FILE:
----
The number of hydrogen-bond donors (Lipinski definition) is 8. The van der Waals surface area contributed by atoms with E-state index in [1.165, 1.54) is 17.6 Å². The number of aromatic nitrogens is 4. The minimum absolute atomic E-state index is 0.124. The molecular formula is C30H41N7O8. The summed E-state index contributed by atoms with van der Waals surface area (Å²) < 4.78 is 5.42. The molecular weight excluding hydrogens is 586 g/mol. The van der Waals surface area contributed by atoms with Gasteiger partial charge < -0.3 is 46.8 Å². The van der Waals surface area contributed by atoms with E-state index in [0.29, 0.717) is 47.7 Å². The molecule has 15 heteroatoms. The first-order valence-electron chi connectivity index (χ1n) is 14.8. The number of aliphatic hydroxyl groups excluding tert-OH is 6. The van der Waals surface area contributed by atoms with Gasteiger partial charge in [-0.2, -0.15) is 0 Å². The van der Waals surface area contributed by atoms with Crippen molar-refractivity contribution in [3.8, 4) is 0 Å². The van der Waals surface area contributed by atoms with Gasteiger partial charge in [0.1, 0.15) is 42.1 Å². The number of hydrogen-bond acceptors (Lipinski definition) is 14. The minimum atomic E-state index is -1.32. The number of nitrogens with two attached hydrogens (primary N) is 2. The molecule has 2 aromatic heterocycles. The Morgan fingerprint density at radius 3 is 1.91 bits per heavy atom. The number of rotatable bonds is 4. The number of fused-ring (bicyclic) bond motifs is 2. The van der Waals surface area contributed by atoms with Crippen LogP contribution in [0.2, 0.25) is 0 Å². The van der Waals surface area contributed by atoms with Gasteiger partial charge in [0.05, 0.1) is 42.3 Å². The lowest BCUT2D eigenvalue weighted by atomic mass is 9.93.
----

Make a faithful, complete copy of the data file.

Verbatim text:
The number of hydrogen-bond donors (Lipinski definition) is 8. The van der Waals surface area contributed by atoms with E-state index in [1.165, 1.54) is 17.6 Å². The number of aromatic nitrogens is 4. The minimum absolute atomic E-state index is 0.124. The molecular formula is C30H41N7O8. The summed E-state index contributed by atoms with van der Waals surface area (Å²) < 4.78 is 5.42. The molecular weight excluding hydrogens is 586 g/mol. The van der Waals surface area contributed by atoms with Gasteiger partial charge < -0.3 is 46.8 Å². The van der Waals surface area contributed by atoms with E-state index in [0.29, 0.717) is 47.7 Å². The molecule has 15 heteroatoms. The first-order valence-electron chi connectivity index (χ1n) is 14.8. The number of aliphatic hydroxyl groups excluding tert-OH is 6. The van der Waals surface area contributed by atoms with Gasteiger partial charge in [-0.2, -0.15) is 0 Å². The van der Waals surface area contributed by atoms with Crippen molar-refractivity contribution in [3.8, 4) is 0 Å². The van der Waals surface area contributed by atoms with Gasteiger partial charge in [0.1, 0.15) is 42.1 Å². The number of hydrogen-bond acceptors (Lipinski definition) is 14. The minimum atomic E-state index is -1.32. The number of nitrogens with two attached hydrogens (primary N) is 2. The molecule has 2 aromatic heterocycles. The Morgan fingerprint density at radius 3 is 1.91 bits per heavy atom. The number of rotatable bonds is 4. The number of fused-ring (bicyclic) bond motifs is 2. The van der Waals surface area contributed by atoms with Crippen LogP contribution in [0.2, 0.25) is 0 Å². The van der Waals surface area contributed by atoms with Gasteiger partial charge in [0.05, 0.1) is 42.3 Å². The lowest BCUT2D eigenvalue weighted by atomic mass is 9.93.